Activism against gender-based violence

Published: November 26, 2018 22:22:59 | Updated: November 28, 2018 21:46:37

It is called activism, not campaign, against gender-based violence. The activism spanning 16 days from November 25 - the International Day for the Elimination of Violence against Women, to December 10 - the Human Rights Day, evidently connotes an extra sense of positivism. This is not for nothing. It is almost a year gone when #Me Too social campaign has literally taken the world by storm. The protest against physical and sexual violence perpetrated against women and girls the world over had never been as vociferous as it has been this year. What was so long amiss was the absence of realisation of the gravity and extent of the crime. Now it is known that one in three women and girls the world over has to go through the ugly experience and no country is immune to the pandemic.

Yet it must be admitted that the protest started in the glamour cine world of Hollywood of the United States of America has swept the upper echelon of society -- films, politics, media, education etc. At the lower segments of society, numerous horrendous stories are there which the victims dare not share with others for reasons understandable. When police investigations reveal the blood-chilling sequences of cruelties and abuse of victims who in most cases in this part of the world are done away with, does the word know the enormity of the crimes. At the same time, humanity stoops low by several degrees as the dirty and devilish facts concerning the so-called men in position and power come to light. It surely has its negative impacts on the segments of society below. The impression it gives is - if educated and suave men placed in high positions can act like this, there should be no bar on the uneducated and lowly placed.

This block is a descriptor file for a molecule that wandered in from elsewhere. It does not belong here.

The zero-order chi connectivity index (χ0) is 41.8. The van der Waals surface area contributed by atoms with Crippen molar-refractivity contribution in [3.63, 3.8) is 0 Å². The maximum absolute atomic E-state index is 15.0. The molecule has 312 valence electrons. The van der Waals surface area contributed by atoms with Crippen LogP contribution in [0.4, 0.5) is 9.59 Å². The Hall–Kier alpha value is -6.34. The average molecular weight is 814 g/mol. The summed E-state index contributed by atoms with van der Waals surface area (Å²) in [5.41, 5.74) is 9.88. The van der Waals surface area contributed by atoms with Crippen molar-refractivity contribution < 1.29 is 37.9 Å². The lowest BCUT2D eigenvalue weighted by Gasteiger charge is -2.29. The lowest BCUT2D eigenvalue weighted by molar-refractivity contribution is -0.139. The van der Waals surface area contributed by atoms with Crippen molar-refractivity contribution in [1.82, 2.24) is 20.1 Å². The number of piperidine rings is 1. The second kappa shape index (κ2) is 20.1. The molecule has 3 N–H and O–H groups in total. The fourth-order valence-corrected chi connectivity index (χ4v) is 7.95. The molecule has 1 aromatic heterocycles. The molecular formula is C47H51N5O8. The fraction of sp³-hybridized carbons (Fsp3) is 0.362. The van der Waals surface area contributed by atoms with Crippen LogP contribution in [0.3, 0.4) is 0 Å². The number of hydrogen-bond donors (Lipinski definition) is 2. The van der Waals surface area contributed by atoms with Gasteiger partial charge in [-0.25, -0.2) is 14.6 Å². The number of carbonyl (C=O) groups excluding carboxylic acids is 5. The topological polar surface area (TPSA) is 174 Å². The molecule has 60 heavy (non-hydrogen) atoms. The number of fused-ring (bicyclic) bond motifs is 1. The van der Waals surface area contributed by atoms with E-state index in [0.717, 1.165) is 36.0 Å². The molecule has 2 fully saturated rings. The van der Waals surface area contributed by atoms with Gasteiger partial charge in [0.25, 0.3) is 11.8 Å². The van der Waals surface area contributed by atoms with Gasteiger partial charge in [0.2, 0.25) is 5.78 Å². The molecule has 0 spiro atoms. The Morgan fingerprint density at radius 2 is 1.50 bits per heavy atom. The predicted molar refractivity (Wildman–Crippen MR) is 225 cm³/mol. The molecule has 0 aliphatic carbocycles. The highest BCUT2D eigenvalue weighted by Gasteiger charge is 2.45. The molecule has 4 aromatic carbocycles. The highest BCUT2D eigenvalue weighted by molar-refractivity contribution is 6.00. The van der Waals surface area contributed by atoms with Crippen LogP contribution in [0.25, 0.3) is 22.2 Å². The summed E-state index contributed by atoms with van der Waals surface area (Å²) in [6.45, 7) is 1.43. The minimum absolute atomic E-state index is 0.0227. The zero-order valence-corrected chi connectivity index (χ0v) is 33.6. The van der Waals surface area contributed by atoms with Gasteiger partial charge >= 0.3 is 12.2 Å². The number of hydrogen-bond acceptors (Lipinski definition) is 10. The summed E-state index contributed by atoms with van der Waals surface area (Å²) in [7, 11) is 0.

Now if the women of high society can take the fight to the sex predators, at the lower level this is beyond the power of their sisters for a number of reasons. Fear of reprisal or revenge, inability to convince others and the stigma levelled against the victim rather than the perpetrator act as the reasons for not coming up with the incidents of abuse. In backward societies, the victims of sexual violence are doubly subjected to physical violence when they are meted out public flogging or other harassment like shaving head or cutting of hair under the edict of village arbitration. Unsurprisingly, humiliated and grossly maltreated, some of the victims then take their own lives.

Without a social movement where both men and women participate in order to highlight gender parity, the prevalent discrimination against women cannot be eliminated. Society has to change from within. This can be done by making universal liberal education accessible to all. It is good to know that the number of girls enrolling with primary and secondary schools in this country is higher than boys. This is surely a plus point for Bangladesh to make a social movement happen here. Sixteen days' activism is symbolic, what the world needs is to nurse the wound and be on guard against sexual violence throughout the year.

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